Tag Archives: Joseph Hooker

Nature’s Government

9780300059762

In the modern vernacular Richard Drayton’s 2000 book Nature’s Government: Science, Imperial Britain, and the ‘Improvement’ of the World falls somewhere between a “mic drop” and ” could’ve had a v8.” That is to say that his main argument that Britain was just as influenced by its colonial holdings as its colonies were by the crown is either an astonishing bombshell of historical argument or is the most obvious thing you have ever heard. As you follow his argument from the broadest coverage of colonialism down to the minutiae within the offices of Hooker and Gladstone in Kew and Parliament (respectively).

Tipping the scales at just under 350 pages, including nearly 75 pages of notes, this comes in as one of the most dense works read in this series.  The work spans 500 years of history but these centuries are not divided equally throughout the text. The bulk of the work looks at what historians call the “Long 19th Century” which spans from the French Revolution to The Great War (World War I). This section covers much of the same ground as the previous accounts on the Kew Gardens and Hooker’s network of collectors. What it adds is more interaction between Hooker and politics which he had little or no control over. If we compare it to the previous book on Hooker we have people like Gladstone treating Hooker in much the same way he was treating his underling collectors Colenso and Gunn. (If that does not ring a bell, see the post “Imperial Nature“).

Coffee

India, the jewel in Queen Victoria’s crown, shows up with some real heft in the latter portion of the book and it would be a useful addition to any seminar on Indian history even removed from the broader narrative of nature, botany, and Kew (which, incidentally is really impossible to do once Drayton reveals how important they all were to each other). That this book is not part and parcel of every general Victorian England course since its publication in 2000 is a bit of a missed opportunity. While it is not a book one would casually pick up at Barnes and Noble, it is both readable to a general interest audience and in depth enough to be used as a textbook.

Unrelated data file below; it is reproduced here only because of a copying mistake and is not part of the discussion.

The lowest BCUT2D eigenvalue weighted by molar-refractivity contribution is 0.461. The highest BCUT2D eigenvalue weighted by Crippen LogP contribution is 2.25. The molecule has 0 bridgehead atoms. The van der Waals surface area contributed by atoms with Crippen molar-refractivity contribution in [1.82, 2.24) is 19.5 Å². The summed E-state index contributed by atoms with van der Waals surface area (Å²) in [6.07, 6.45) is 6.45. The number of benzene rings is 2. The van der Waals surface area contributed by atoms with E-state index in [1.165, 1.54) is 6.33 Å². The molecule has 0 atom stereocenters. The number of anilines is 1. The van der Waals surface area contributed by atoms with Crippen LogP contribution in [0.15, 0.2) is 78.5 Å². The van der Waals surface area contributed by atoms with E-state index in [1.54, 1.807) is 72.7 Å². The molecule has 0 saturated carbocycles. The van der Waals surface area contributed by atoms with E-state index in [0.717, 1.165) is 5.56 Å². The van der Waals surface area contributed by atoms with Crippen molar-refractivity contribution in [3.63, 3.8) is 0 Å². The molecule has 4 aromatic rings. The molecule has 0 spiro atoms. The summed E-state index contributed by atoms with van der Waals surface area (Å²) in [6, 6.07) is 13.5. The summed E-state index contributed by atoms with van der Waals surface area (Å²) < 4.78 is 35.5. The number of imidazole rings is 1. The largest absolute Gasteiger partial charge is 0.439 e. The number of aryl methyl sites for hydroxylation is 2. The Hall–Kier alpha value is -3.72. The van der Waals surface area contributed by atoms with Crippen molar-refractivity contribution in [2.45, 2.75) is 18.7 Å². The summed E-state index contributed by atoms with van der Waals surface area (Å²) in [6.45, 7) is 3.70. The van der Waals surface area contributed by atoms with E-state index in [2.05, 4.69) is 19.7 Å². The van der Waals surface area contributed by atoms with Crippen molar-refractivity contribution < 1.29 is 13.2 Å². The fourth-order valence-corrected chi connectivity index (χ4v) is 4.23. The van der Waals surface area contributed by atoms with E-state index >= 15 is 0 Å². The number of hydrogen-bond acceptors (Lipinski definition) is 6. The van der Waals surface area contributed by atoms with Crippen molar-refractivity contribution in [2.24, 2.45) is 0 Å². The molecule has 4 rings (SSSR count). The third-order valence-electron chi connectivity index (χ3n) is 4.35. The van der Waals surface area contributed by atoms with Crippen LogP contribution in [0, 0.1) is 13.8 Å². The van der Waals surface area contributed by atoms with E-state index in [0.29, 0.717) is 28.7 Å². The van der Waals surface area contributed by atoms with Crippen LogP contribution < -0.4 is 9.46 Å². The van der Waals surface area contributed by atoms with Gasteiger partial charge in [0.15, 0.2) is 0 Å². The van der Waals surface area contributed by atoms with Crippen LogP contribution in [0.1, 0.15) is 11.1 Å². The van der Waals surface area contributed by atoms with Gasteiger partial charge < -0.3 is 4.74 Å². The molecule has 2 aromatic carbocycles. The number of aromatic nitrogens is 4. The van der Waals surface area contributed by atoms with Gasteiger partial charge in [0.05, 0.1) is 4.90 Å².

bird of paradise flower

Drayton also provide a large canvas to analyze what the subtitle called the ‘improvement’ of the world.  Like many of the Renaissance paintings (if we are to stay with the painting analogy) Drayton’s canvas is painted on both sides. The most obvious, and most displayed side, is the general unidirectional history of how Britain conquered the the world, brought in multitudes of land, culture, and innumerable people under the crown, and how the sun never set on the British Empire without asking permission first. It is when Drayton’s canvas is flipped that the reader is given a view of the influence that flowed back upstream and  into the head of the largest landowning government in the world. That powerhouses of trade and politics in London were (and could be) influenced, however indirectly, is exactly that point which makes this book either breathtakingly important or glaringly obvious.

The importance that agriculture (specifically botany and forestry in the case of Drayton’s smaller argument) played on the establishment and continued success of such an empire is also something knew for readers who are only family with England as a “nation of shopkeepers.”   He even admits in the preface that another subtitle might have been “The agrarian origins of the British Empire” (xvii). As someone who grew up on a farm in the middle of the Big Thicket of Southeast Texas and was active in the Future Farmers of America (FFA)–including Forestry–in high school this seems like a more obvious direction of inquiry than not. Even one of the most popular authors of the 19th century was involved in agricultural reform all across the British Empire.  H.Rider Haggard was sent to South Africa to work of the governor, and through a series of reappointments managed to be on hand when the British annexed the Transvaal. While not evident in his adventure novels, British colonial agricultural practices were an enormous part of Haggard’s life.

Bath Butterfly

The book is lavishly illustrated–even with color plates!–for a university press. Colored plates, maps, and photographs are not random choices, but each further the argument that Drayton structures throughout the text. The chosen illustrations go well beyond the standard portraits of the Joseph’s (Banks and Hooker) in move into very helpful visual analysis additions to the text. It is little wonder that the math through the preface work out Drayton’s labors to around a 15 year endeavor. My favorite image for image sake is Joseph Banks as a Bath Butterfly. My choice for the image that warrants having another book written about it is an image connected with Hooker’s “absentee master” status at Kew. Drayton reveals that it was all Hooker’s traveling abroad, taxonomy work at home, and presidency of the Royal Society that allowed William Thistelton-Dyer to work as the de facto director of Kew even before Hooker officially retired. The photograph shows Joseph Hooker on a collecting trip to, of all exotic places available in 1875, the American West. Since a third of my comps are overseen by a professor of art and art history of that same American West, I was excited to see this connection. Especially given that my original connection to even visiting the University of Oklahoma came under the guise that I would be studying Victorian Science  (and under the very person that I am working through this reading list with). While 1875 is a bit late to be looking at the U.S. as a colony, it does reveal Imperial Science knows no geographic, political, or temporal bounds.